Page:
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Volume 68, Issue 92, February 10, 2003

Arts & Entertainment

'Rise to Me' takes alt-country higher

By Jaime Guillory
The Daily Cougar

Kim Richey takes alternative country to another level with her fourth album Rise to Me. The title is fitting because her lyrics are simple but meaningful, and her voice never screams, it rises like smoke.



Kim Richeyis newest album Rise to Me is a melancholy look at bad breakups and heartache.

Photo by James R. Minchin

Richey co-wrote all the songs on this album with the help of Bill Bottrell, who produced Sheryl Crow.

Richey, like Crow, has an angelic voice, and a majority of the songs sound like something Crow would write. Richeyis songs are about love and life, and she paints vivid pictures with her lyrics.

With the exceptions of "Cowards in a Brave New World," "The Circus Song (Canit Let Go)," "No Judges," and "Me and You," the songs are slow and solemn.

"A Girl in a Car" is about a girl leaving her town, thinking about a love that she lost.

"Iim still in love with you/ Iim going south, Iim going crazy/ What else am I suppose to do?/ Iim just a girl in a car leaving."

Most of Richeyis songs have a melancholy mood that would sadden the average listener. "Electric Green," a duet with Pete Droge, and "The Circus Song (Canit Let Go)" take you back to a time when life was much simpler.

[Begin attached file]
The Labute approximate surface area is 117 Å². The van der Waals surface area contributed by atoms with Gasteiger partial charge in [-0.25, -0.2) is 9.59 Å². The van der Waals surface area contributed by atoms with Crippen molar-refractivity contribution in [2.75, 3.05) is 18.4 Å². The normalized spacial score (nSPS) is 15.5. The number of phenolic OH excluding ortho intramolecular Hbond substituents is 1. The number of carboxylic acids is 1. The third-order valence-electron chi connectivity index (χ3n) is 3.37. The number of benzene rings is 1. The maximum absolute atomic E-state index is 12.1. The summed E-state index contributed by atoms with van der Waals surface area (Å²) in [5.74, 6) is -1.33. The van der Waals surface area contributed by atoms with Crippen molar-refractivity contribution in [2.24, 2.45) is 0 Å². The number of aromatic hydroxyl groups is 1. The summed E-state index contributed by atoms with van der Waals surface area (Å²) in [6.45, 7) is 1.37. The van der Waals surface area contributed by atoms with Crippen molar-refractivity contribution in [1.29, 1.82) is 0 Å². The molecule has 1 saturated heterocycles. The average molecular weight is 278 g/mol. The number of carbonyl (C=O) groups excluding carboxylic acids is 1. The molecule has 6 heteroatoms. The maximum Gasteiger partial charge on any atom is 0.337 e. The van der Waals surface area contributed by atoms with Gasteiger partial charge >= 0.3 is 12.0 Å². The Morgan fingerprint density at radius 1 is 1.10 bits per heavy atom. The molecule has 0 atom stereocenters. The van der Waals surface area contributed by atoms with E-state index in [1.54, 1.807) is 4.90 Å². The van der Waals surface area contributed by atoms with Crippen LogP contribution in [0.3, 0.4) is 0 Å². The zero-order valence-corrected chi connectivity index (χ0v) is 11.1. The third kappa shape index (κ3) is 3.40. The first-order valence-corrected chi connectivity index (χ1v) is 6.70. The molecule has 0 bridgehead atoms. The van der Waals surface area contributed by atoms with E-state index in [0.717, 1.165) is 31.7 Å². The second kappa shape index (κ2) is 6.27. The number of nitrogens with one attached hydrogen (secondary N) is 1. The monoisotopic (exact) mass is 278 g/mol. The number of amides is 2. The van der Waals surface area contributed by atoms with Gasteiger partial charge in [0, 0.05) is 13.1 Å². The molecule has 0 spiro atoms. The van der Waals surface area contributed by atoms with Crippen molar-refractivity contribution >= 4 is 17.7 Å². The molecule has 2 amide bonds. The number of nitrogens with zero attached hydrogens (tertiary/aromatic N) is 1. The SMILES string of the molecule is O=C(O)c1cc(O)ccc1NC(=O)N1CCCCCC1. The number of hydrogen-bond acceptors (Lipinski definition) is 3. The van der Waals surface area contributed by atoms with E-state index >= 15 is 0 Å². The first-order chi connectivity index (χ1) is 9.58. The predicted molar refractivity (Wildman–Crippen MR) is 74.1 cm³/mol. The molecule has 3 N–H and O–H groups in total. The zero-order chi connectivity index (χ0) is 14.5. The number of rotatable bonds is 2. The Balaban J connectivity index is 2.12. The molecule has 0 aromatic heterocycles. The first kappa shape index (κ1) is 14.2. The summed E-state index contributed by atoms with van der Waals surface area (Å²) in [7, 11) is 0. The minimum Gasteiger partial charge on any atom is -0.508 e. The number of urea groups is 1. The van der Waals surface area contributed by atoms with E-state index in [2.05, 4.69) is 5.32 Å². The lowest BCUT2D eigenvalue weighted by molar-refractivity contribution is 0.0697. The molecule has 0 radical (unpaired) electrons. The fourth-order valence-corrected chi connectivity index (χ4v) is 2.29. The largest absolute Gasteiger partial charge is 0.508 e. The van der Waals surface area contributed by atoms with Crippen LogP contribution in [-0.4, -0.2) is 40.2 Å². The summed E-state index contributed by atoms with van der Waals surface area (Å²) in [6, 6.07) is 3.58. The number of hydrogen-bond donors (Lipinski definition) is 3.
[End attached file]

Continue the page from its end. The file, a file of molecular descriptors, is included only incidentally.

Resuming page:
"Hard to Say Goodbye" is again about breaking up. Even though the narrator has an agreement with this man that itis "better off this way," she still feels itis hard to say goodbye.

It is evident on the album that Richey puts her emotions into the songs when performing and recording. The music transforms the listener into the heartbroken or reminiscent woman Richey writes about.

Richey shows her religious side in "This Love."

"Makes me want to testify, stand up tell/ The world Iim saved/ Oh, daughters of Jerusalem."

One thing the album lacks is expressions of motivation or encouragement. This is a feminine album, but after crying over a man and thinking about the past, one must move on and start a new life without worrying about a man. Independence and self-value are messages missing from Rise.

If you want to wallow in your sorrow, most of the cuts will help you do that, but after you finish, you will have to buy something else to cheer you up.

Rise

Kim Richey

Lost Highway Records

The verdict: Richey deserves credit for conveying the dark side of love melodically but falls short by not taking her audience to the lighter side of life and relationships.
Send comments to dcshobiz@mail.uh.edu

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